When someone dies, that person may leave behind assets for family and friends. If the deceased does not leave behind specific instructions for distributing those assets, he or she has no control over where the assets go. Planning ahead by writing a last will and testament is the best way to ensure assets end up where you intend them to go. Orlando readers may find that the story of a reclusive man provides a good example of the need for estate planning.
The 69-year-old man had lived in the same modest house in another state since the 1960s and kept to himself. Neighbors rarely saw him and did not know he had died until his body was discovered this past June inside his home, about a month after he had died.
Authorities sent a work crew to clean the Nevada man’s house. Workers were extremely surprised to find boxes and boxes of gold coins in the man’s garage. The coins, which come from all over the world are valued at more than $7.4 million. No one has found any information about where the deceased man worked or how he earned a living, but the cleaning crew did find records of gold coin purchases dating as far back as 1964.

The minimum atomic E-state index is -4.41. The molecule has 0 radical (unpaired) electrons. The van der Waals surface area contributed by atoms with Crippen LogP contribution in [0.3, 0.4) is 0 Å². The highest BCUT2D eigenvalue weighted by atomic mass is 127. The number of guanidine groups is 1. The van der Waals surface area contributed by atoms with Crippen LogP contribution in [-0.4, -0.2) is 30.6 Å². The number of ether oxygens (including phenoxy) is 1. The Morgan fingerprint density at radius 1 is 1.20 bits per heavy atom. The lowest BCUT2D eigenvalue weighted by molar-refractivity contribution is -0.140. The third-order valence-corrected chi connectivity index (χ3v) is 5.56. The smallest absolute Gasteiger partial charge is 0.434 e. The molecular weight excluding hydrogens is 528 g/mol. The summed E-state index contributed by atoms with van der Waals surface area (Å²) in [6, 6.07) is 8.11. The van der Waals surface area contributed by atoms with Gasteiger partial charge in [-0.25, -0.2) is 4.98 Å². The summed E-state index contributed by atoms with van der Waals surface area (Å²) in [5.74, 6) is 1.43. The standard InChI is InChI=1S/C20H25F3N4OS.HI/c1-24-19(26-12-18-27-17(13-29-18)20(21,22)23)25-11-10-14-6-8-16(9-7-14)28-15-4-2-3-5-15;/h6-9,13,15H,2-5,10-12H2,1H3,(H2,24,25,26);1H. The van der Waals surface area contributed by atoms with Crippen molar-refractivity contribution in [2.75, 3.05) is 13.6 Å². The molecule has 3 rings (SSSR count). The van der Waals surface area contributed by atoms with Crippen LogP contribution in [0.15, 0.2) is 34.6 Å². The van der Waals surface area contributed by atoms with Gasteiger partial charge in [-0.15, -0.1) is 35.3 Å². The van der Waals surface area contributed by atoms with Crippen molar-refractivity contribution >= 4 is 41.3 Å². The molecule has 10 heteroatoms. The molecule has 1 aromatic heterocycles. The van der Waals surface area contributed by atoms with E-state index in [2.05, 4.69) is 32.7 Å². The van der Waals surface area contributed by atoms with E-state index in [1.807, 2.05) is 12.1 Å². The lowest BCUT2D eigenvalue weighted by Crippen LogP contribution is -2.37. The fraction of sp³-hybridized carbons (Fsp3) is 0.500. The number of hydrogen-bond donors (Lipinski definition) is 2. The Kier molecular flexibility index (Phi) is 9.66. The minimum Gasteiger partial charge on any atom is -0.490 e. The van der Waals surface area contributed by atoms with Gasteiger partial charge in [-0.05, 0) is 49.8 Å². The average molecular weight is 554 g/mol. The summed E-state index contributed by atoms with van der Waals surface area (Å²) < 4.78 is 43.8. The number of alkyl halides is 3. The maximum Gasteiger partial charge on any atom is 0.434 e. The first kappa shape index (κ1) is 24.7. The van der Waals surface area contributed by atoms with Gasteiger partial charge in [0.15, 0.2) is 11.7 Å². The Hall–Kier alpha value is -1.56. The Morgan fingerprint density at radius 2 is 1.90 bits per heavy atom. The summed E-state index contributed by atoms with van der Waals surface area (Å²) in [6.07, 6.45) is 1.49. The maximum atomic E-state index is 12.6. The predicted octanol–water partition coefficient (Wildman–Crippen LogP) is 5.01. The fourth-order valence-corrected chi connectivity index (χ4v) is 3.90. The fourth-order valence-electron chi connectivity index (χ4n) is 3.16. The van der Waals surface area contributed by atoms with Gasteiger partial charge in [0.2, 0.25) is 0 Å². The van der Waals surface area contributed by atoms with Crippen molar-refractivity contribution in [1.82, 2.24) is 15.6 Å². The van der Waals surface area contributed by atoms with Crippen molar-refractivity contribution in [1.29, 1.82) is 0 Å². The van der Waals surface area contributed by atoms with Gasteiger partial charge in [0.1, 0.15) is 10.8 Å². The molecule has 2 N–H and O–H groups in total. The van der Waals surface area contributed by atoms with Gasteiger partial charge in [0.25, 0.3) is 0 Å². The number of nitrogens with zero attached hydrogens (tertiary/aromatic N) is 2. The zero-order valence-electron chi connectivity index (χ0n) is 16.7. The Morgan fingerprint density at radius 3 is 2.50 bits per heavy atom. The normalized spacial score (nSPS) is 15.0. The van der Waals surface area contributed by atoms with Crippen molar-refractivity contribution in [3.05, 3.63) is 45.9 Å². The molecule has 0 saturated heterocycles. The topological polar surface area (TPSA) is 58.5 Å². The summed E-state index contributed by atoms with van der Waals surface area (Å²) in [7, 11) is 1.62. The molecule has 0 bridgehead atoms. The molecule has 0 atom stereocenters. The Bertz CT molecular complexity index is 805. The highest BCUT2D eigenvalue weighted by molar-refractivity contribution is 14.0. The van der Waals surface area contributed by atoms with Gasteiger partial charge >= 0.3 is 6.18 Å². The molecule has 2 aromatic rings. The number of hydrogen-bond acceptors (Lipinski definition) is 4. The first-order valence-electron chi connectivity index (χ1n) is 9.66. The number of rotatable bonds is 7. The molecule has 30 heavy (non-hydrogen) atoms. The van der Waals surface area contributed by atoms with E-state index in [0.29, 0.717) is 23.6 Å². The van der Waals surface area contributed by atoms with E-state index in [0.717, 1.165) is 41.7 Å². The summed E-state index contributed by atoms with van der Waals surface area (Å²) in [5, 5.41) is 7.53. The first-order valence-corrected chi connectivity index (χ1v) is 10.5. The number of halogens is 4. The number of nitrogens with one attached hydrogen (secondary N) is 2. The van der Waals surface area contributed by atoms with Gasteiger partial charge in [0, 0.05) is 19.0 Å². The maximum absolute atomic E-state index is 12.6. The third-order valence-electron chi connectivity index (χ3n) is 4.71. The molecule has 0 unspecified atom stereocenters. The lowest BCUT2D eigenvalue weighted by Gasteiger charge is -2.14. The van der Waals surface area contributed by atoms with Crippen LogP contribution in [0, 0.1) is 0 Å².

Authorities never discovered a last will and testament for the deceased man, so they had no way of knowing how he wished his assets to be disposed. After searching various records and newspaper clippings regarding the man’s father’s death in the early 1960s, however, officials discovered the deceased man had a sole surviving relative. The first cousin, a substitute teacher who lives in California, was understandably surprised to learn she is heir to a fortune.
This Nevada man’s story made news because of the high value of his estate, but many people with smaller fortunes pass away without leaving instructions for the distribution of assets. Courts or judges may have to track down heirs, name beneficiaries or decide how a person’s belongings will be divided. It is much easier for anyone with assets to create a will to define exactly how property and other assets will be divided after death.
Source: WZVN-TV, “Teacher sole heir of $7.4M gold coin fortune,” Scott Sonner, AP, Dec. 18, 2012